Basics of Raster Data (for ArcGIS 10)
Problem: Convert vector data into raster data.
Analysis Procedures: Vector data models represent geography as discrete spatial features. Raster data models represent geography as a continuum, but can also be used as discrete thematic rasters (e.g. temperature or elevation vs. land-use or soil type). These data models often complement each other, but can be converted if necessary (Figs. 1 and 2). Rasters can also be digital or scanned documents that are used as attributes of a feature (Fig. 3).
Raster data is composed of cells in a grid structure. Spatial resolution refers to the cell size and determines the level of detail in the raster. The required spatial resolution is dependent on the type and scale of analysis being performed, accuracy/precision required, and any time/data size limitations.
Scale refers to the displayed level of detail. Smaller scale means less detail. For example, a display scale of 1:5000 has less detail than a display scale of 1:1000 (i.e. 1 unit of measure on the map equals 5,000 or 1,000 of the same unit in reality). If the display scale of two images is the same, but the cell size differs, the image with the smaller cell size will show a greater amount of detail.
A raster dataset may be composed of one or more bands. For example, a digital elevation model has 1 band, whereas a color aerial photo will have 3 bands (i.e. 1 for each color). Raster data can be found in many formats, such as TIFF, GRID, JPEG, MrSID, or IMG formats. TIFF is the most widely supported, can be used for a variety of data types, and works with color, black-and-white, and grayscale images.
Application and Reflection: Raster data allows for the display of continuous data and makes advanced spatial analyses possible. Raster data has many applications within wildlife management, such as modeling climate, planning surveys, and determining habitat suitability, which will be examined in more detail in the following module.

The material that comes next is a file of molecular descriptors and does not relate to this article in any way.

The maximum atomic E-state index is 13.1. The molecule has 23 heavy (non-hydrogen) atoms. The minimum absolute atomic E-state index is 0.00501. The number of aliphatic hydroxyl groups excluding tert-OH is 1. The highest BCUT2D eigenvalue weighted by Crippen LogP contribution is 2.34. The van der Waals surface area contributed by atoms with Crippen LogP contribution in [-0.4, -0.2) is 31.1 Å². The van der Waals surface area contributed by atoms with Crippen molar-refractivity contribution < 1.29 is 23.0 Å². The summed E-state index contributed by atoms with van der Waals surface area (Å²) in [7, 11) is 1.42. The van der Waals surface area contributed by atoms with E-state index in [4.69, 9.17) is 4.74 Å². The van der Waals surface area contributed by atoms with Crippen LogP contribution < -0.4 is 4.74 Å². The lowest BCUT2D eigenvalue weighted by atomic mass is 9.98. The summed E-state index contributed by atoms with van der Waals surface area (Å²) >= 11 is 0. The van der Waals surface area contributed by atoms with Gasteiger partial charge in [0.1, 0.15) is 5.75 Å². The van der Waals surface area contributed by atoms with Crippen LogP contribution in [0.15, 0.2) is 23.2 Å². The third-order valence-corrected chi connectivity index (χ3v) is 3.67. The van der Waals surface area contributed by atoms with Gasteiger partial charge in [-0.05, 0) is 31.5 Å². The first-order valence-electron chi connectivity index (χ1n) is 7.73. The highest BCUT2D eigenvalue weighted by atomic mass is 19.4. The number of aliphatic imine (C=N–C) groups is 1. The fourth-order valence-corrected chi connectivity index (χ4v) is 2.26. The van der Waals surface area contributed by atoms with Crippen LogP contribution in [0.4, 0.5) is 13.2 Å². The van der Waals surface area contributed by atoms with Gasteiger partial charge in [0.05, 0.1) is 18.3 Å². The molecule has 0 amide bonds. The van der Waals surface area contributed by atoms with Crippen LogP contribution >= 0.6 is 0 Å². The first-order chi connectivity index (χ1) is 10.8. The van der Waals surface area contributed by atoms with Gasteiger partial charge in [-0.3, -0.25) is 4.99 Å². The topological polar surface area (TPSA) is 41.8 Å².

Using Raster Data for Site Selection (for ArcGIS 10)
Problem: Use raster data and fuzzy logic to perform suitability analysis for site selection.
Analysis Procedures: Using GIS analysis to determine the best place for a purpose is referred to as site selection or suitability analysis. This can be done with both vector and raster data. The benefit of using raster data is the ability to do weighted or fuzzy logic analysis in addition to the binary analysis that is possible with vector data. Binary site selection results in a yes/no answer for site suitability. Weighted site selection allows the user to assign relative importance to each layer resulting in a range of least to most suitable sites and should not be used when what you are siting cannot control is location (e.g. wildlife, plants, etc.). Fuzzy logic assigns membership values (out of 1) that indicate the possibility that a site will be suitable.
Prior to performing weighted site selection, all of the raster data must be reclassified in order for suitability to be measured on the same scale (e.g. 1-5, 1-9, etc.). After each layer has been reclassified, a weight (i.e. percentage) must be assigned to each layer to reflect each layer’s importance.
Fuzzy logic can be used for site selection when data does not have discrete boundaries. This method is ideal for analysis of animal/plant habitat (Figs. 4 and 5) or geologic data like where mineral deposits are likely to be located. Fuzzy logic is ideal when prediction is imprecise because it allows the model to include inaccuracy in the data.
Prior to using fuzzy logic for site selection, the raster data must be reclassified based on a selected fuzzy membership type/class that best fits the data. The surfaces can then be overlaid by selecting an appropriate overlay type that combines two or more of the membership data.
Application and Reflection: Site selection using raster data is a powerful tool in wildlife conservation and management. The type of analysis can be used to determine areas that may be valuable to survey, areas that may benefit from protection, and/or identify areas that could be improved with various management strategies.